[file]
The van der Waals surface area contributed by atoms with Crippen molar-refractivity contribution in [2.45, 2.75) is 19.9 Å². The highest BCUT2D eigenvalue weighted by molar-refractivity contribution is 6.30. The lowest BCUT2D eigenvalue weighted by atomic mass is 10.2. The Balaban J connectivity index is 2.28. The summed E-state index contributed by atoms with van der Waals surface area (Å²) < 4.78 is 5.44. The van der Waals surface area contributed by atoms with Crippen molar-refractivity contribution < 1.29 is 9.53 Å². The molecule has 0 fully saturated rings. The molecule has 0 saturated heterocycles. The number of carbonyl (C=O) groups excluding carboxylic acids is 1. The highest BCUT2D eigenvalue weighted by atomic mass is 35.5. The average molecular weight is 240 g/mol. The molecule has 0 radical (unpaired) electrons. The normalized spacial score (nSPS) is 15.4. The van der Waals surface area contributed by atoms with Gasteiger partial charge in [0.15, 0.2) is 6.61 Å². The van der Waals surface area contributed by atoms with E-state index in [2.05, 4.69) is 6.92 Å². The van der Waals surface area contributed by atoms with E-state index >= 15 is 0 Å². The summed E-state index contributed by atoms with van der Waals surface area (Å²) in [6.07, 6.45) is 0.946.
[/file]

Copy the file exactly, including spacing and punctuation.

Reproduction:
The van der Waals surface area contributed by atoms with Crippen molar-refractivity contribution in [2.45, 2.75) is 19.9 Å². The highest BCUT2D eigenvalue weighted by molar-refractivity contribution is 6.30. The lowest BCUT2D eigenvalue weighted by atomic mass is 10.2. The Balaban J connectivity index is 2.28. The summed E-state index contributed by atoms with van der Waals surface area (Å²) < 4.78 is 5.44. The van der Waals surface area contributed by atoms with Crippen molar-refractivity contribution < 1.29 is 9.53 Å². The molecule has 0 fully saturated rings. The molecule has 0 saturated heterocycles. The number of carbonyl (C=O) groups excluding carboxylic acids is 1. The highest BCUT2D eigenvalue weighted by atomic mass is 35.5. The average molecular weight is 240 g/mol. The molecule has 0 radical (unpaired) electrons. The normalized spacial score (nSPS) is 15.4. The van der Waals surface area contributed by atoms with Gasteiger partial charge in [0.15, 0.2) is 6.61 Å². The van der Waals surface area contributed by atoms with E-state index in [2.05, 4.69) is 6.92 Å². The van der Waals surface area contributed by atoms with E-state index >= 15 is 0 Å². The summed E-state index contributed by atoms with van der Waals surface area (Å²) in [6.07, 6.45) is 0.946.